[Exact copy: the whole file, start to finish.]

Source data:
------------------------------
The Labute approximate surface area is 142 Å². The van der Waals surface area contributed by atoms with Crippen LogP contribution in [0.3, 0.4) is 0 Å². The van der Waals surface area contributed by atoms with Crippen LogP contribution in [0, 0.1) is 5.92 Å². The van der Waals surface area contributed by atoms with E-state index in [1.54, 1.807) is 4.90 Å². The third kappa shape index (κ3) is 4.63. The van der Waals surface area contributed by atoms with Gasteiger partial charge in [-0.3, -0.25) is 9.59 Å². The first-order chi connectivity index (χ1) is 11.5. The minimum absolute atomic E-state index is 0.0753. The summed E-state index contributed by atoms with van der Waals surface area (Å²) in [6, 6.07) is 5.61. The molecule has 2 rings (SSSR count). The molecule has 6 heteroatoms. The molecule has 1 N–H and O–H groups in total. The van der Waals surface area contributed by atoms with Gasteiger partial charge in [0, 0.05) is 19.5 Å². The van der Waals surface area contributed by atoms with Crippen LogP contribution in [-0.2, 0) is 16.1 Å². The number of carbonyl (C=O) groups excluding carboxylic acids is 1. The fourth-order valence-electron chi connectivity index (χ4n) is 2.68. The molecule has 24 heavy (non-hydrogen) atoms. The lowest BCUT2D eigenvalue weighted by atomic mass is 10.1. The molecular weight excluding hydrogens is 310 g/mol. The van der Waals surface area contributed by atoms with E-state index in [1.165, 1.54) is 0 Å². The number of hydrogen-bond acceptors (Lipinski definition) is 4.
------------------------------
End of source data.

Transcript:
The Labute approximate surface area is 142 Å². The van der Waals surface area contributed by atoms with Crippen LogP contribution in [0.3, 0.4) is 0 Å². The van der Waals surface area contributed by atoms with Crippen LogP contribution in [0, 0.1) is 5.92 Å². The van der Waals surface area contributed by atoms with E-state index in [1.54, 1.807) is 4.90 Å². The third kappa shape index (κ3) is 4.63. The van der Waals surface area contributed by atoms with Gasteiger partial charge in [-0.3, -0.25) is 9.59 Å². The first-order chi connectivity index (χ1) is 11.5. The minimum absolute atomic E-state index is 0.0753. The summed E-state index contributed by atoms with van der Waals surface area (Å²) in [6, 6.07) is 5.61. The molecule has 2 rings (SSSR count). The molecule has 6 heteroatoms. The molecule has 1 N–H and O–H groups in total. The van der Waals surface area contributed by atoms with Gasteiger partial charge in [0, 0.05) is 19.5 Å². The van der Waals surface area contributed by atoms with Crippen LogP contribution in [-0.2, 0) is 16.1 Å². The number of carbonyl (C=O) groups excluding carboxylic acids is 1. The fourth-order valence-electron chi connectivity index (χ4n) is 2.68. The molecule has 24 heavy (non-hydrogen) atoms. The lowest BCUT2D eigenvalue weighted by atomic mass is 10.1. The molecular weight excluding hydrogens is 310 g/mol. The van der Waals surface area contributed by atoms with E-state index in [1.165, 1.54) is 0 Å². The number of hydrogen-bond acceptors (Lipinski definition) is 4.